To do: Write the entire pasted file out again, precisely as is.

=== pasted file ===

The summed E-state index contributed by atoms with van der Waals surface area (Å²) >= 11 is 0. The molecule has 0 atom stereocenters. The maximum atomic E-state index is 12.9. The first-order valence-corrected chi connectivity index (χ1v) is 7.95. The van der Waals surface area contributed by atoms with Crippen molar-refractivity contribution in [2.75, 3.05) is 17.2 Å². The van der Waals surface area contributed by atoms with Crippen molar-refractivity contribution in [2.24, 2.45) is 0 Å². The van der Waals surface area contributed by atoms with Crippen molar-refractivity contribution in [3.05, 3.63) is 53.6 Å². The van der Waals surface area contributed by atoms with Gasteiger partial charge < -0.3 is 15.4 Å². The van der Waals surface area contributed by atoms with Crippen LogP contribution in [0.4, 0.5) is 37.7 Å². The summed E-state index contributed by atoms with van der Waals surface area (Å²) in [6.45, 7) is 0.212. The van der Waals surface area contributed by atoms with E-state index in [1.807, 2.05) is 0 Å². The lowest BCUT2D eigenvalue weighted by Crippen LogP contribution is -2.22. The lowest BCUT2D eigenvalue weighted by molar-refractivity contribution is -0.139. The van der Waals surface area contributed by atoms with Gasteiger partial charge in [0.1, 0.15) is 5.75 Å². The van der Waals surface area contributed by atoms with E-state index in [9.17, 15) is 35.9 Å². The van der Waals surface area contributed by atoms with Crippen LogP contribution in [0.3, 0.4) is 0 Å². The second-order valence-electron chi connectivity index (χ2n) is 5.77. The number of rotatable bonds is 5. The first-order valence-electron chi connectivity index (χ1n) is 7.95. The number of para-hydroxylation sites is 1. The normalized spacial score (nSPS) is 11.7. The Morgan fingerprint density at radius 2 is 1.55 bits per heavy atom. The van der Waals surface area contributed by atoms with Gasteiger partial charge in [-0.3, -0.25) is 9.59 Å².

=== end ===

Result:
The summed E-state index contributed by atoms with van der Waals surface area (Å²) >= 11 is 0. The molecule has 0 atom stereocenters. The maximum atomic E-state index is 12.9. The first-order valence-corrected chi connectivity index (χ1v) is 7.95. The van der Waals surface area contributed by atoms with Crippen molar-refractivity contribution in [2.75, 3.05) is 17.2 Å². The van der Waals surface area contributed by atoms with Crippen molar-refractivity contribution in [2.24, 2.45) is 0 Å². The van der Waals surface area contributed by atoms with Crippen molar-refractivity contribution in [3.05, 3.63) is 53.6 Å². The van der Waals surface area contributed by atoms with Gasteiger partial charge < -0.3 is 15.4 Å². The van der Waals surface area contributed by atoms with Crippen LogP contribution in [0.4, 0.5) is 37.7 Å². The summed E-state index contributed by atoms with van der Waals surface area (Å²) in [6.45, 7) is 0.212. The van der Waals surface area contributed by atoms with E-state index in [1.807, 2.05) is 0 Å². The lowest BCUT2D eigenvalue weighted by Crippen LogP contribution is -2.22. The lowest BCUT2D eigenvalue weighted by molar-refractivity contribution is -0.139. The van der Waals surface area contributed by atoms with Gasteiger partial charge in [0.1, 0.15) is 5.75 Å². The van der Waals surface area contributed by atoms with E-state index in [9.17, 15) is 35.9 Å². The van der Waals surface area contributed by atoms with Crippen LogP contribution in [0.3, 0.4) is 0 Å². The second-order valence-electron chi connectivity index (χ2n) is 5.77. The number of rotatable bonds is 5. The first-order valence-electron chi connectivity index (χ1n) is 7.95. The number of para-hydroxylation sites is 1. The normalized spacial score (nSPS) is 11.7. The Morgan fingerprint density at radius 2 is 1.55 bits per heavy atom. The van der Waals surface area contributed by atoms with Gasteiger partial charge in [-0.3, -0.25) is 9.59 Å².